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  • Writer's pictureLinda

Can my dog read my mind?

Sometimes it feels like my dog can read my mind. He knows when we are heading out for a walk … he knows when I need a cuddle.

Dogs can read body language.

Dogs have been domesticated for centuries, and have been bred to be companions, hunters, guard dogs etc. They have learned behaviours over time that allow them to use visual cues, sounds and their incredible sense of smell to interpret our cues – both knowing and unknowing cues. For instance we can point, gesture or just look at the front door and they know that means a walk is about to occur. They can hear or smell you putting on your running shoes and they immediately get excited and head to the door.

Dogs have an incredible sense of smell that makes it seem like they know things we don’t.

Actually, using their 220 million sensors in their nose, they can sniff out things that we have no clue about, since we only have 5 million sensors for smell in our noses. Dogs have been used to sniff out low blood sugar in diabetics, and provide assistance / support to their diabetic carers. They can smell a cat walking past the front door and that’s why they launch into a crazed round of barking, or will know the difference in car smells to identify their owner over a visitor.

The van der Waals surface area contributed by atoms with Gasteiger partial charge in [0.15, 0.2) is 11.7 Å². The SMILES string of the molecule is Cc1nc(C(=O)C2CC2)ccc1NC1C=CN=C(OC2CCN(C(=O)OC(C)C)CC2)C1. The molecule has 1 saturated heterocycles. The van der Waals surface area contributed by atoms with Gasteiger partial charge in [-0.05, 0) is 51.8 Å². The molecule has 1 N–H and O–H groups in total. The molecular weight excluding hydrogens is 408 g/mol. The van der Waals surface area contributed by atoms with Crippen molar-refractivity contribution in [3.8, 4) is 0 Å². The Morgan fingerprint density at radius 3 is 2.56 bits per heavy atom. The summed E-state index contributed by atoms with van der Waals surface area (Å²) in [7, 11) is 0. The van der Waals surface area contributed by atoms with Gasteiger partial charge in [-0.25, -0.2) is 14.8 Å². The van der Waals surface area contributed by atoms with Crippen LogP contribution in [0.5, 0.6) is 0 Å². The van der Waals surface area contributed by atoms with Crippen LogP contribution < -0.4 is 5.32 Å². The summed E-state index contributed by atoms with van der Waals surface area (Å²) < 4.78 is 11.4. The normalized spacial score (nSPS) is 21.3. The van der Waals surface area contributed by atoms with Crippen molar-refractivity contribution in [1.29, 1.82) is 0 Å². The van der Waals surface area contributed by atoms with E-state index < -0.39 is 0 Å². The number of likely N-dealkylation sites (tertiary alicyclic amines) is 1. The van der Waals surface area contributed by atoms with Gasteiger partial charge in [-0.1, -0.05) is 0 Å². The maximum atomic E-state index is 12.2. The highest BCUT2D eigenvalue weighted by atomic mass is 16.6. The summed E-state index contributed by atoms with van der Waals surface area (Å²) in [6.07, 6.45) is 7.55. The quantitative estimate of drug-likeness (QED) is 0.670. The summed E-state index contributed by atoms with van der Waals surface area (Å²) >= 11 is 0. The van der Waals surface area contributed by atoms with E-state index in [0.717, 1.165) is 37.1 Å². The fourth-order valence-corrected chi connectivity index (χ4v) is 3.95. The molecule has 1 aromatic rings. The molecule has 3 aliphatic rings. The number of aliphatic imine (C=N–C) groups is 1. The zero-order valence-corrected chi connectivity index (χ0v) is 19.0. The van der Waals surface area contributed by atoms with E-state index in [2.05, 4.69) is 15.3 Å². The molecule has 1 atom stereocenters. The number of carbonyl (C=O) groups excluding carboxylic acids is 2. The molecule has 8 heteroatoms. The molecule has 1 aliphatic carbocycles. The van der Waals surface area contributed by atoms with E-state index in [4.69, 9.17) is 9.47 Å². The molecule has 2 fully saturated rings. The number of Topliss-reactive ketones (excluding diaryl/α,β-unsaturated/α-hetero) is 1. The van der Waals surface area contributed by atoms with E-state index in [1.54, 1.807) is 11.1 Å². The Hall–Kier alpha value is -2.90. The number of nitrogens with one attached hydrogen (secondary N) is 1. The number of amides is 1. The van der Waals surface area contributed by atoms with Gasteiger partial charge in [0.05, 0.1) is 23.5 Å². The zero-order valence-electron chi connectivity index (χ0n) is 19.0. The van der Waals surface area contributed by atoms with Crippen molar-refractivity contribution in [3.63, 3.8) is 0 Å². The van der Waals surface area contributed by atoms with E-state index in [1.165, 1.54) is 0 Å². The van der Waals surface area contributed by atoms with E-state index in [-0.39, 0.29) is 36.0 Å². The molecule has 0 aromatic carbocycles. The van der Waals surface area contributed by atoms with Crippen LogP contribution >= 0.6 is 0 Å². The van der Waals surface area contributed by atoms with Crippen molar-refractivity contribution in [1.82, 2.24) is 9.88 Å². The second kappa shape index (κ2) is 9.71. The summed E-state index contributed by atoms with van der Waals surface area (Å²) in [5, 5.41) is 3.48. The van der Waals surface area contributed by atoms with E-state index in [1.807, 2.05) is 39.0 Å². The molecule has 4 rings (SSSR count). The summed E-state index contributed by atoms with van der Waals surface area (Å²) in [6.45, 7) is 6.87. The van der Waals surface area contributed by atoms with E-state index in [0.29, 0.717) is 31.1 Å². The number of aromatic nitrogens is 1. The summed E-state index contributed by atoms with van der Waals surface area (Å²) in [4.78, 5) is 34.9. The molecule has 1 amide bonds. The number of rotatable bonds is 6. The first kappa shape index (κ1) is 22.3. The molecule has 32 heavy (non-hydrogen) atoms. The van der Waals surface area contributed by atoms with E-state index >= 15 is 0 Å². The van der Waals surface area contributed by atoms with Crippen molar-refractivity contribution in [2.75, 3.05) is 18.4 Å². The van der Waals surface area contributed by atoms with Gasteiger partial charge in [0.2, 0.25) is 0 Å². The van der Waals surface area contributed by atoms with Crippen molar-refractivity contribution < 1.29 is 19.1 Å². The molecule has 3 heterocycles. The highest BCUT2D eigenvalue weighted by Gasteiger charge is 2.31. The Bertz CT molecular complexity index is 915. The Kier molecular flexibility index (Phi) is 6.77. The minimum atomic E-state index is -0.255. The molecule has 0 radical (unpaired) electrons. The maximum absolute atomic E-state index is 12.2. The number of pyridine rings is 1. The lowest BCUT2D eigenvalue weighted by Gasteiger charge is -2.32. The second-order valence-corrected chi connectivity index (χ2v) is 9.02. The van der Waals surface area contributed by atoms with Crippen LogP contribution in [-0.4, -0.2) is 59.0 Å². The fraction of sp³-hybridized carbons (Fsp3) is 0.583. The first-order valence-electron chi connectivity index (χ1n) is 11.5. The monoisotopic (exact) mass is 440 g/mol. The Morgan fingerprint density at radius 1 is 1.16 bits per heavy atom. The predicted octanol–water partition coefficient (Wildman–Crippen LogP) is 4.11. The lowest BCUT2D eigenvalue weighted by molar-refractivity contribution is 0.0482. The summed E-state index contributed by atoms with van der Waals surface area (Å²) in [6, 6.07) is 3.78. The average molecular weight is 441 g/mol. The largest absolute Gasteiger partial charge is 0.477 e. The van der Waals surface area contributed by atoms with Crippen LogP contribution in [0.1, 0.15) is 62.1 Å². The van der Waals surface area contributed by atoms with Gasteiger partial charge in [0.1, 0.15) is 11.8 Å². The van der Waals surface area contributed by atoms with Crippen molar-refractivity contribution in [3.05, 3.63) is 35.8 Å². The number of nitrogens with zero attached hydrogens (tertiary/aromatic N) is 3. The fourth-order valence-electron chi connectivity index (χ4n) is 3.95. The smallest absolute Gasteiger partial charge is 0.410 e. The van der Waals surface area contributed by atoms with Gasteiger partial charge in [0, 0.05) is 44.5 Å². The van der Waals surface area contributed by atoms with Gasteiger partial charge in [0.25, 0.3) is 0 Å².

Does it often feel like your dog senses your emotions?

Research published in 2018 set out to explore the emotional connection with our dogs. A quite lengthy set of experiments determined that dogs could associate sounds and visual clues to determine emotion. A happy sound with a smiling face resulted in a happy dog with tail wags etc. An angry face with intense sounds caused dogs to cower. Even deeper emotional determinations were made with dogs that had longer associations with their owners, giving rise to the logical theory that the dogs cognitive abilities were strong and in use.

Can my dog sense my level of stress?

Yes indeed. A Swedish study in 2019 determined dogs feel your stress, and are greatly influenced by their owners and not the other way around. So in effect they are mirroring our stress levels. If you are scared then your dog will sense this and try to protect you by barking and chasing away the threat. If you are sad your dog will want to support you and be emotionally close.

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